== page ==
- In Homer, for instance, the value of an article is expressed in a series of different things II. Vll. 472-475.
- For this reason, we can speak of the coat-value of the linen when its value is expressed in coats, or of its corn-value when expressed in corn, and so on. Every such expression tells us, that what appears in the use-values, cost, corn, etc, is the value of the linen. "The value of any commodity denoting its relation in exchange, we may speak of it as ... corn-value, cloth-value, according to the commodity with which it is compared; and hence there are a thousand different kinds of value, as many kinds of value as there are commodities in existence, and all are equally real and equally nominal." ("A Critical Dissertation on the Nature, Measures and Causes of Value: chiefly in reference to the writings of Mr. Ricardo and his followers." By the author of "Essays on the Formation, etc, of Opinions. ' London, 1825, p. 39.) S. Bailey, the author of this anonymous work, a work which in its day created much stir in England, fancied that, by thus pointing out the various relative expressions of one and the same value, he had proved the impossibility of any determination of the concept of value. However narrow his own views may have been, still that he laid his finger on some serious defects in the Ricardian Theory, is proved by the animosity with which he was attacked by Ricardo's followers. See the Westminster Review for example.
- It is by no means self-evident that this character of direct and universal exchangeability is, so to speak, a polar one, and as intimately connected with its opposite pole, the absence of direct exchangeability, as the positive pole of the magnet is with its negative counterpart. It may therefore be imagined that all commodities can simultaneously have this character impressed upon them, just as it can be imagined that all Catholics can be popes together. It is, of course, highly desirable in the eyes of the petit bourgeois for whom the production of commodities is the nes plus ultra of human freedom and individual independence, that the inconveniences resulting from this character of commodities not being directly exchangeable, should be removed. Proudhon's socialism is a working out of this Philistine Utopia, a form of socialism which, as I have elsewhere shown, does not possess even the merit of originality. Long before his time, the task was attempted with much better success by Gray, Bray, and others. But, for all that, wisdom of this kind flourishes even now in certain circles under the name of "science." Never has any school played more tricks with the word science, than that of Proudhon, for "wo Begriffe fehlen, Da stellt zur rechten Zeit ein Wort sich ein." (See Proudhon's "Philosophy of Poverty")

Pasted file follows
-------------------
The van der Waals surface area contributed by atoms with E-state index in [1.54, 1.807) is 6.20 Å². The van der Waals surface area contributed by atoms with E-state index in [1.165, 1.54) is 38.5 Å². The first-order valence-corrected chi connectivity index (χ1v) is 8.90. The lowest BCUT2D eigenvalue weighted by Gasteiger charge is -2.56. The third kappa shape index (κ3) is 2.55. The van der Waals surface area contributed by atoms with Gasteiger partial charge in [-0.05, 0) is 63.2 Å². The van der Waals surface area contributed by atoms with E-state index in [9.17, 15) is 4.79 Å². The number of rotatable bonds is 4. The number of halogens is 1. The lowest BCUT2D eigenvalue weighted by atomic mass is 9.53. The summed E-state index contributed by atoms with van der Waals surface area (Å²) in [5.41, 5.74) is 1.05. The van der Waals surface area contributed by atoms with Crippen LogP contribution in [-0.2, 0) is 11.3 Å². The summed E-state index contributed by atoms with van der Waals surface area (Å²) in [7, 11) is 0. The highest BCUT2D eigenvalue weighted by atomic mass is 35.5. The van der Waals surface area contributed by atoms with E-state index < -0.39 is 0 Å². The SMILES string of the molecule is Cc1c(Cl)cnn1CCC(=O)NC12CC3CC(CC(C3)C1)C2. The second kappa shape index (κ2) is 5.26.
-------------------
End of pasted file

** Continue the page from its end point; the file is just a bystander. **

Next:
- Among the ancient Germans the unit for measuring land was what could be harvested in a day, and was called Tagwerk, Tagwanne (jurnale, or terra jurnalis, or diornalis), Mannsmaad, etc. (See G. L. von Maurer, "Einleitung zur Geschichte der Mark-, etc. Verfassung," Munich, 1854, p. 129 sq.)
- When, therefore, Galiani says: Value is a relation between persons - "La Ricchezza e una ragione tra due persone," - he ought to have added: a relation between persons expressed as a relation between things. (Galiani: Della Moneta p. 221, V. III. of Custodi's collection of "Scrittori Classici Italiani di Economia Politica." Parte Moderna, Milano 1803.)